“The imminence of airplane raids, in the meantime, saw the local air raid wardens going on a 24-hour basis.

Zone warden J. George Lutz, in charge of the Ridgewood sector, and zone warden Edward N. Kassel, in charge of the Glendale-Evergreen sector, announced that new strategy was being carried out. 

Sergeant Charles Katz, of the 104th Precinct, Ridgewood, said that a new warden enlisting station had been set up at 66-48 Fresh Pond Road, and that a patrolman was on duty there all day for registrants.

Drills are being held every night in the week, it was announced.

Maps, showing in detail every house, building, hydrant, fire alarm boxes, police call boxes, private telephones and the number of people living in the unit, are being made at war-time speed. 

First aid courses have been started. In Glendale, zone warden Kassel said, a school has been established at the headquarters of the Glendale Taxpayers Association, 69-45 Cooper Ave., where training in bandage and aid work is beginning.

Classes are now open in Grover Cleveland High School and enrollees are coming in rapidly.

Indeed, just as Ridgewood carried on under a peace society, so has it changed with the crisis and is carrying on under war emergency. …

There is a determination to stand united. There is a determination for a complete victory. No one that this reporter interviewed gave any other indication.”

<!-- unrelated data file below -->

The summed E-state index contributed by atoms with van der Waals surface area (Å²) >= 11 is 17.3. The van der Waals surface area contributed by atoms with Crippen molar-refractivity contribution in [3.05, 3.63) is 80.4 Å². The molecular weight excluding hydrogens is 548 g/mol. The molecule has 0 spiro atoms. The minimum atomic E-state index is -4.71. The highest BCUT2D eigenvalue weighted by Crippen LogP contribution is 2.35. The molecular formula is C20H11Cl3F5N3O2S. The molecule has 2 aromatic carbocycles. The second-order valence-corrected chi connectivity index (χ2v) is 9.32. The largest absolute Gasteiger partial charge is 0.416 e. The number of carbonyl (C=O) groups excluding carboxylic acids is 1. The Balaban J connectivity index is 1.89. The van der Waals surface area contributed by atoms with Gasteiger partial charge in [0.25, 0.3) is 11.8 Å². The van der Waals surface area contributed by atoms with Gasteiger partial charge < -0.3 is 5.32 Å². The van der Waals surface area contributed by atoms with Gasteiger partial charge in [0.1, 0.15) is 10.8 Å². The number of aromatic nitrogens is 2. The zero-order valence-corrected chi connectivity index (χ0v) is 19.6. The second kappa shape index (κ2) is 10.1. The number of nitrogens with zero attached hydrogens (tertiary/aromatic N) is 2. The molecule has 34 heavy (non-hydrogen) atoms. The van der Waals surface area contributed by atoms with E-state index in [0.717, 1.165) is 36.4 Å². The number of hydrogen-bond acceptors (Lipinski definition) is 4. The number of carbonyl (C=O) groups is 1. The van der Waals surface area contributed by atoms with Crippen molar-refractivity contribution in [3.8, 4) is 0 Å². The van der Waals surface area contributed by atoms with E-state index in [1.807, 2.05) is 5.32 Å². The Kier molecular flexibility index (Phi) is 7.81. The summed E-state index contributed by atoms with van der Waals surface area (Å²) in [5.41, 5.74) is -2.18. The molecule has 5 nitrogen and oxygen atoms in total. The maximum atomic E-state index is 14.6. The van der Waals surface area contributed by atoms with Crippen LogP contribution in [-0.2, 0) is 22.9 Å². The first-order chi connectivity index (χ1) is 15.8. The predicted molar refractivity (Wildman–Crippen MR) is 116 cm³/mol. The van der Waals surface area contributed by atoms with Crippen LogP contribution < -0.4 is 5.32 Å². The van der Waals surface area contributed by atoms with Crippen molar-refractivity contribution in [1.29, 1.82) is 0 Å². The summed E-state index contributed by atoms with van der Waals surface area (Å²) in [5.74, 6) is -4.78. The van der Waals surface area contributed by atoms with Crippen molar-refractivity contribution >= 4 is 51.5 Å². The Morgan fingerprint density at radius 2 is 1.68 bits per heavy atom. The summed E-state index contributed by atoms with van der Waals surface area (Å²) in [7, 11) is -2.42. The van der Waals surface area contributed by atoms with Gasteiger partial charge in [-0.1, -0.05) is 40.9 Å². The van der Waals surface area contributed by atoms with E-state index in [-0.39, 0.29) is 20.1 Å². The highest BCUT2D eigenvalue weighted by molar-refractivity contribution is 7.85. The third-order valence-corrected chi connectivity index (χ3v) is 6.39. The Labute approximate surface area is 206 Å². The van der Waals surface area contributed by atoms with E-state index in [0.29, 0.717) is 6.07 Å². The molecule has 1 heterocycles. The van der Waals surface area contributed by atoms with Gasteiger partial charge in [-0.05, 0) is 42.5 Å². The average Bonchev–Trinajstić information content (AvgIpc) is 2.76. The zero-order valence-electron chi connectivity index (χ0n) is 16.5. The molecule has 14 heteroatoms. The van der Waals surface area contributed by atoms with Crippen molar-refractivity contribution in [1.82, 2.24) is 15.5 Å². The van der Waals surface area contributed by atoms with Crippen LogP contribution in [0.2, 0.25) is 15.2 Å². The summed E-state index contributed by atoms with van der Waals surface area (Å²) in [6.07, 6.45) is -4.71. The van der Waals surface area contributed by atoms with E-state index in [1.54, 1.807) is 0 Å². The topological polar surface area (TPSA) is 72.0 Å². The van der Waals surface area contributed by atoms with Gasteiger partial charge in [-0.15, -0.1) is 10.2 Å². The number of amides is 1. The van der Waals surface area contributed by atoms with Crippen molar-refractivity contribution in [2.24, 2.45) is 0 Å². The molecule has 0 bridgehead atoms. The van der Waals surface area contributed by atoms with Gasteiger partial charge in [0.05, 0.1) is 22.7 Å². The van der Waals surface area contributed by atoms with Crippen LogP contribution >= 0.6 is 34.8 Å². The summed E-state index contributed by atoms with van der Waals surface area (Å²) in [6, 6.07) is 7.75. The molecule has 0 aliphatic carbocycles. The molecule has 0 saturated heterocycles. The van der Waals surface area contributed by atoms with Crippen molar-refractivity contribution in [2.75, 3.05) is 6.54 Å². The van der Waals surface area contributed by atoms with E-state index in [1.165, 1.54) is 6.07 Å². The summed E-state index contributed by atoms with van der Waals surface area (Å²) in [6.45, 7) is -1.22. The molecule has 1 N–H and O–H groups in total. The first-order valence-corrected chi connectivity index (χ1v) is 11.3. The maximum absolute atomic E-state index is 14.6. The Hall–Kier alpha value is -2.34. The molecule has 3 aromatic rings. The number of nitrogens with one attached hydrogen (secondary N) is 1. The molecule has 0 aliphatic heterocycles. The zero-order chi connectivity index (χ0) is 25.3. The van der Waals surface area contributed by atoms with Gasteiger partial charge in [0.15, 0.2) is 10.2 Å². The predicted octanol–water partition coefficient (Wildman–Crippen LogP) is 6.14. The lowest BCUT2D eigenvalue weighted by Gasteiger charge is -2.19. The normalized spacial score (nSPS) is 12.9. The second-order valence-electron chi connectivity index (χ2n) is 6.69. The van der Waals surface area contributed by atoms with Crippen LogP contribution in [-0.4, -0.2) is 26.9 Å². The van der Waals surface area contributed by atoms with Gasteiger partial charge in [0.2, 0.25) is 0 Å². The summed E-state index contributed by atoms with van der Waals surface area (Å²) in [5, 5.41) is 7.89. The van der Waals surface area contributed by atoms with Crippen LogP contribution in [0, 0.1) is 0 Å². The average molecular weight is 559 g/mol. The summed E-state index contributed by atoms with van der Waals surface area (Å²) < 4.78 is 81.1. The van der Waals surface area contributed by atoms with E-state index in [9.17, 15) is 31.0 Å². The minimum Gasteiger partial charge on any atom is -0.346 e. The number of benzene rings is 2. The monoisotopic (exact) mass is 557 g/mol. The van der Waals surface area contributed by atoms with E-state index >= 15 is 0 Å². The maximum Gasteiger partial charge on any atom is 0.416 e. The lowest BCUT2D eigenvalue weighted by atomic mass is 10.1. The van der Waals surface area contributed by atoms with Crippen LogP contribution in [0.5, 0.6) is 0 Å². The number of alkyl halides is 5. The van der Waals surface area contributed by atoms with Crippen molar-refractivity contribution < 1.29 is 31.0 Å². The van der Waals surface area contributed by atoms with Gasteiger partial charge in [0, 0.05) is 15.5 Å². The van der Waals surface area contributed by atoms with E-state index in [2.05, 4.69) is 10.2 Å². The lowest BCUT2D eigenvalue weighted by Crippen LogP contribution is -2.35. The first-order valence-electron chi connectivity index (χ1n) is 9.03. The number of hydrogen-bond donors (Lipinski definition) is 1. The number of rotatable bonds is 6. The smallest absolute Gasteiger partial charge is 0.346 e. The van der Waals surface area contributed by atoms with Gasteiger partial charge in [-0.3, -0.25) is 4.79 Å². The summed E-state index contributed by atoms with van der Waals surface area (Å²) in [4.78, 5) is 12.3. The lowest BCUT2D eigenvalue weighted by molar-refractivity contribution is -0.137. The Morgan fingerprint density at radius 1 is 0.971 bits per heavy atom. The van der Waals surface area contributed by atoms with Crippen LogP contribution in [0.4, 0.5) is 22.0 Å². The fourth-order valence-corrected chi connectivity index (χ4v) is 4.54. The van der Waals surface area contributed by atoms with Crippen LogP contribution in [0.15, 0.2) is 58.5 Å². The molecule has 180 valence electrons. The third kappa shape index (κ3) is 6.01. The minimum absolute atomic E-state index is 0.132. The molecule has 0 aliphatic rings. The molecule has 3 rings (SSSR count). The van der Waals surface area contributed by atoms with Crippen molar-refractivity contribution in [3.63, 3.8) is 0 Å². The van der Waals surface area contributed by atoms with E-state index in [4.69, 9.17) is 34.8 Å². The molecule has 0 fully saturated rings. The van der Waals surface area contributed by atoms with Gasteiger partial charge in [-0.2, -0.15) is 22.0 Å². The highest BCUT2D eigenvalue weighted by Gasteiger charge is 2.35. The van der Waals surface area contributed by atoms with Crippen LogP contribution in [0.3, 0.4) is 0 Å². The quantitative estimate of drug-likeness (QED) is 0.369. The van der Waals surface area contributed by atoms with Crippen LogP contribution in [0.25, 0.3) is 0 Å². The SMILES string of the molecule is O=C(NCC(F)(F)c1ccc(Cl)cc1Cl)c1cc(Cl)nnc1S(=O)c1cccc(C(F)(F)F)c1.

Simple advice

Air raid wardens, like this one, helped patrol communities during World War II and ensure that residents kept their homes darkened. (Flickr/Creative Commons)

Air raid drills became a normal part of society during World War II. Overseen by Civil Defense wardens, the aim was to ensure that the entirety of a neighborhood was blacked out — not a single trace of light visible on the street to give the enemy any knowledge that they may have been approaching a community.

The front page of the Dec. 12, 1941, included simple instructions telling residents what to do “in event of an air raid.” They were as follows:

  • Stay at home. Get off the street.
  • Put out lights. Stay away from windows.
  • Don’t scream — keep quiet and do not run for shelter, walk!
  • Don’t believe wild rumors; await official notice from local officers.
  • Keep your radio turned on.
  • If bombs fall, lie down, whether at home or outside.
  • Don’t get excited.

The following week’s paper, Dec. 19, also included instructions on what to know about an air raid alarm when it is activated.

“Long blast followed by short is an air raid alarm,” the paper noted. “A series of short blasts is a signal that all’s clear.”

Fortunately, Nazi bombs never fell on Ridgewood, or on American soil. The war was kept to the European and Pacific theaters, where thousands of local residents fought in defense of the United States, and against the forces of fascism and tyranny.

Boy Scouts of the Bushwick-Arlington district, Brooklyn Council, began decorating 1,800 graves in the National Cemetery at Cypress Hills on May 29, 1945. More than 500 Scouts helped decorate 2,500 local graves of men who gave their lives in the service. (Ridgewood Times archives)
“God speed them home” was the message on the honor roll erected at the corner of 71st Street and Eliot Avenue in Middle Village bearing the names of local soldiers serving in World War II. This 1943 photo shows just one of many honor rolls popped up in communities across the country during the war. (Ridgewood Times archives)

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If you have any memories and photos that you’d like to share about “Our Neighborhood: The Way it Was,” write to The Old Timer, c/o Ridgewood Times, 45-17 Marathon Pkwy., Little Neck, NY 11362, or send an email to The Old Timer at editorial@ridgewoodtimes.com. Any mailed pictures will be returned to you upon request.